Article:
So, what's the solution?  You may be tempted to see if you can clean out those drains yourself.  But there are many people who have tried blowing condensed air in the drains only to find that they literally blow the tubes off of their connections inside the vehicle's body.  Reattaching those can be a time-consuming, labor-intensive, expensive proposition.

    A trained technician has the equipment and knowledge to clear out those drains properly. To prevent clogged drains, regular maintenance is the key, so when your vehicle is in for other periodic maintenance like oil changes and tire rotations, the technician can make sure all drains are clear and flowing like they should.

    Affordable Transmissions
    6301 WELCOME AVE N STE 28
    Brooklyn Park, MN 55429
    (763) 533-1169
    http://www.affordabletransmission-mn.com




    Drivers that "T" Us Off (Bad Driving Practices)

    Nov 15, 2020

    We've all seen drivers who do things that—let's be frank—really irritate us.  They're inconsiderate, can put people in danger and make the road a much less friendly place.  They really "T" us off.  These are the bad drivers who fit their description to a "T." 

    • The Tailgater.  You've seen this terrible driver who follows a few inches off the bumper of the vehicle ahead.  We all know what's going to happen if the driver ahead of the tailgater has to slam on the brakes.  And we've all been that driver followed by the tailgater, whose vehicle fills up your entire rearview mirror.  The tailgater is likely not in a great frame of mind and, thanks to his or her stupid driving practices, the "tailgatee" is getting pretty ticked off as well.  That's a formula for a big problem. Know anybody who respects or likes a tailgater? Didn't think so
    • The Texter. All sorts of people think they are perfectly capable of texting while driving.  It's not hard to spot them.  They're usually going more slowly than other drivers.  They may be weaving in and out of their lane.  They're looking down at their phone, not at the road.  At a stoplight, they're the ones who sit there for 30 seconds after the light has turned green.  Did you know a recent study found that a quarter of all accidents involve someone who is texting and driving?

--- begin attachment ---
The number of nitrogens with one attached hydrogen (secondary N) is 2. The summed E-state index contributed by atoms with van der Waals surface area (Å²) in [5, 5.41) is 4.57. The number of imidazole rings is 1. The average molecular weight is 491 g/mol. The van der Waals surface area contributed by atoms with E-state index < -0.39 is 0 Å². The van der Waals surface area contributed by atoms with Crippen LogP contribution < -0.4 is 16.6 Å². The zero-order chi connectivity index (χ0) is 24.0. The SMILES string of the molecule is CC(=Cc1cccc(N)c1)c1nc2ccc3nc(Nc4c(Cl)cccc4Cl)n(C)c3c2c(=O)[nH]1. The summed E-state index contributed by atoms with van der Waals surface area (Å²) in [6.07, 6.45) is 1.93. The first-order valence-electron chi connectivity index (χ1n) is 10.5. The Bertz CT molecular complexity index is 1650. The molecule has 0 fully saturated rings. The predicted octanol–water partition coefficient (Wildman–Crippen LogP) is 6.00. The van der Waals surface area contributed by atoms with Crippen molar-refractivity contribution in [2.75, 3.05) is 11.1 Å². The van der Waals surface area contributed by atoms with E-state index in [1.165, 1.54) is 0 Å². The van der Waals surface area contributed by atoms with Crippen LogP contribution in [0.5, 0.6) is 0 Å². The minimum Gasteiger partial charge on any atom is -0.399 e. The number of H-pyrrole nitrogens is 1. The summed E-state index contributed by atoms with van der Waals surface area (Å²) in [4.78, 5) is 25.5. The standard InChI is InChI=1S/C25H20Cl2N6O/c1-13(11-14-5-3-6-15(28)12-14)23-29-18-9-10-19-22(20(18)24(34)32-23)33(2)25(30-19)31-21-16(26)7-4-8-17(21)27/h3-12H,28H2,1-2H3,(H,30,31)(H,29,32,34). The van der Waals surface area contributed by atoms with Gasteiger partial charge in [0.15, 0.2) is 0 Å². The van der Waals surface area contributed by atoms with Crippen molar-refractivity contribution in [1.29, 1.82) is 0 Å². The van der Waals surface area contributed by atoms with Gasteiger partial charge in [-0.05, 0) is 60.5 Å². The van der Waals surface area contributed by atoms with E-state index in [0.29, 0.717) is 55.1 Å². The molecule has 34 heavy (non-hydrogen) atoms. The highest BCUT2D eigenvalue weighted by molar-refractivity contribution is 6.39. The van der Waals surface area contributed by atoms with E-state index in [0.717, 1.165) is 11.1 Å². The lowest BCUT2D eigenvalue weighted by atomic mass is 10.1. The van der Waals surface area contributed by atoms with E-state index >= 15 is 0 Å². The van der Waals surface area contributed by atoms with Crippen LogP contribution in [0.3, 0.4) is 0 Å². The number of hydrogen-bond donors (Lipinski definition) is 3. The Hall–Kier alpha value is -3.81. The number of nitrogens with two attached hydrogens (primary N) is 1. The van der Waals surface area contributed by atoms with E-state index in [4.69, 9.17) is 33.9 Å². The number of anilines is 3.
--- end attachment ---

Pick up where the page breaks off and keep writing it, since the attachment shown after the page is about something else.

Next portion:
• The Trasher.  Their window goes down and the trash flies out.  They treat anything outside their vehicle as their personal garbage dump.  They finish up a cigarette and flick their butt out, leaving dozens a day for the rest of us to "admire." The Trasher has been around for a long time.  It's time for them to clean up their act.
    • The Turn-signal Troublemaker. They don't think they need to use turn signals because THEY know where THEY'RE going and no other driver needs that information.  They change lanes without any warning.  Or they made their move minutes earlier and have "forgotten" to turn off their signal.  Use those turn signals wisely and carefully.  And if you're not using your turn signals because they're not operating correctly? Get 'em fixed!

    Affordable Transmissions
    6301 WELCOME AVE N STE 28
    Brooklyn Park, MN 55429
    (763) 533-1169
    http://www.affordabletransmission-mn.com




    Power Failure (Broken Power Seat)

    Oct 4, 2020

    Know anyone who doesn't love a power seat in an SUV, a car, truck or van? They're convenient and precise in their adjustments.  But when they break, oh, what a pain.  Not only is it inconvenient, it may leave your seat position too close to the steering wheel or too far from the pedals.  This is a must-fix problem.

    There are many things that cause a power seat to fail:

    • Seat controls.  These are either at the side of the seat or in the door.  Both are places that can be exposed to moisture or other contaminants.  When the controls stop working, they usually need to be replaced.
    • Seat motor.  Electric motors are what make a power seat move, and sometimes they fail.  Sometimes they just get worked to death and die of old age.  Replacement is the most common remedy.
    • Fuses. A power seat is, after all, powered by electricity and all vehicle power systems have fuses to protect them.  A technician can determine which fuse may have blown and replace it.  But it's also important to figure out what caused the fuse to blow and deal with that, too.
    • Wires.  There are wires under the seats that move when you move the seat.  Sometimes they get stretched, kinked or ripped.  In a power seat malfunction, it may be a wiring harness that needs to be replaced.
    • Gears.  They help the seat move and may need to be realigned or replaced.
    • Obstructions.  Yes, a piece of trash or a kid's toy has been known to jam up the works of a power seat. Taking them out of the mechanism may get your seat working again.